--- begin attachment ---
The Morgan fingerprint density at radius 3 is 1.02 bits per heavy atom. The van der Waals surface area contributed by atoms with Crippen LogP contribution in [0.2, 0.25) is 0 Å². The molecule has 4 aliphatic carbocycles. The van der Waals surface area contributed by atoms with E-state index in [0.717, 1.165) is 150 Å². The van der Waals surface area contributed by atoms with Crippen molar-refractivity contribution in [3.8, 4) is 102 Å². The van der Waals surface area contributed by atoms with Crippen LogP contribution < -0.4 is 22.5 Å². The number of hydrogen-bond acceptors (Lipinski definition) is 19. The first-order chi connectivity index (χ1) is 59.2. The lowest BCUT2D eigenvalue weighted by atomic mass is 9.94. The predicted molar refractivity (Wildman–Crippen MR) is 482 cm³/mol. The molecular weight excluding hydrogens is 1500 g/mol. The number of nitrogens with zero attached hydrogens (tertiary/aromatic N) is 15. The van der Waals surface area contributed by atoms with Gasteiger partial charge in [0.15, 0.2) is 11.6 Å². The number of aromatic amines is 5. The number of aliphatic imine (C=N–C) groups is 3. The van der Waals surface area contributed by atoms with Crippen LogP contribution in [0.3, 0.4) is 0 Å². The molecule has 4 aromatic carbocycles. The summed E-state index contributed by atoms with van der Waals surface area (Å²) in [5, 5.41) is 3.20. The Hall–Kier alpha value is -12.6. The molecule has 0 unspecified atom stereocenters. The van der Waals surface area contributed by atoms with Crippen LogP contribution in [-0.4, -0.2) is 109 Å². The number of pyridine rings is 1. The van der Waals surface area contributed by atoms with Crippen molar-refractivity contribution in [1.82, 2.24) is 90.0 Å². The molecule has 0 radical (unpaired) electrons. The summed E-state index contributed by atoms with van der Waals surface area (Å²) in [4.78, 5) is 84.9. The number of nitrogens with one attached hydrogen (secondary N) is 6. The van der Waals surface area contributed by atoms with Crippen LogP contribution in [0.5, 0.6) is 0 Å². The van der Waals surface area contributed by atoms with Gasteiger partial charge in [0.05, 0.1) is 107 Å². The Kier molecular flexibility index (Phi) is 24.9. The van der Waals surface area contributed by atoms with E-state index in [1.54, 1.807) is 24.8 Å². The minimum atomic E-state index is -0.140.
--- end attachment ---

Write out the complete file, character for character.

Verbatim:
The Morgan fingerprint density at radius 3 is 1.02 bits per heavy atom. The van der Waals surface area contributed by atoms with Crippen LogP contribution in [0.2, 0.25) is 0 Å². The molecule has 4 aliphatic carbocycles. The van der Waals surface area contributed by atoms with E-state index in [0.717, 1.165) is 150 Å². The van der Waals surface area contributed by atoms with Crippen molar-refractivity contribution in [3.8, 4) is 102 Å². The van der Waals surface area contributed by atoms with Crippen LogP contribution < -0.4 is 22.5 Å². The number of hydrogen-bond acceptors (Lipinski definition) is 19. The first-order chi connectivity index (χ1) is 59.2. The lowest BCUT2D eigenvalue weighted by atomic mass is 9.94. The predicted molar refractivity (Wildman–Crippen MR) is 482 cm³/mol. The molecular weight excluding hydrogens is 1500 g/mol. The number of nitrogens with zero attached hydrogens (tertiary/aromatic N) is 15. The van der Waals surface area contributed by atoms with Gasteiger partial charge in [0.15, 0.2) is 11.6 Å². The number of aromatic amines is 5. The number of aliphatic imine (C=N–C) groups is 3. The van der Waals surface area contributed by atoms with Crippen LogP contribution in [0.3, 0.4) is 0 Å². The molecule has 4 aromatic carbocycles. The summed E-state index contributed by atoms with van der Waals surface area (Å²) in [5, 5.41) is 3.20. The Hall–Kier alpha value is -12.6. The molecule has 0 unspecified atom stereocenters. The van der Waals surface area contributed by atoms with Crippen LogP contribution in [-0.4, -0.2) is 109 Å². The number of pyridine rings is 1. The van der Waals surface area contributed by atoms with Crippen molar-refractivity contribution in [1.82, 2.24) is 90.0 Å². The molecule has 0 radical (unpaired) electrons. The summed E-state index contributed by atoms with van der Waals surface area (Å²) in [4.78, 5) is 84.9. The number of nitrogens with one attached hydrogen (secondary N) is 6. The van der Waals surface area contributed by atoms with Crippen LogP contribution in [0.5, 0.6) is 0 Å². The van der Waals surface area contributed by atoms with Gasteiger partial charge in [0.05, 0.1) is 107 Å². The Kier molecular flexibility index (Phi) is 24.9. The van der Waals surface area contributed by atoms with E-state index in [1.54, 1.807) is 24.8 Å². The minimum atomic E-state index is -0.140.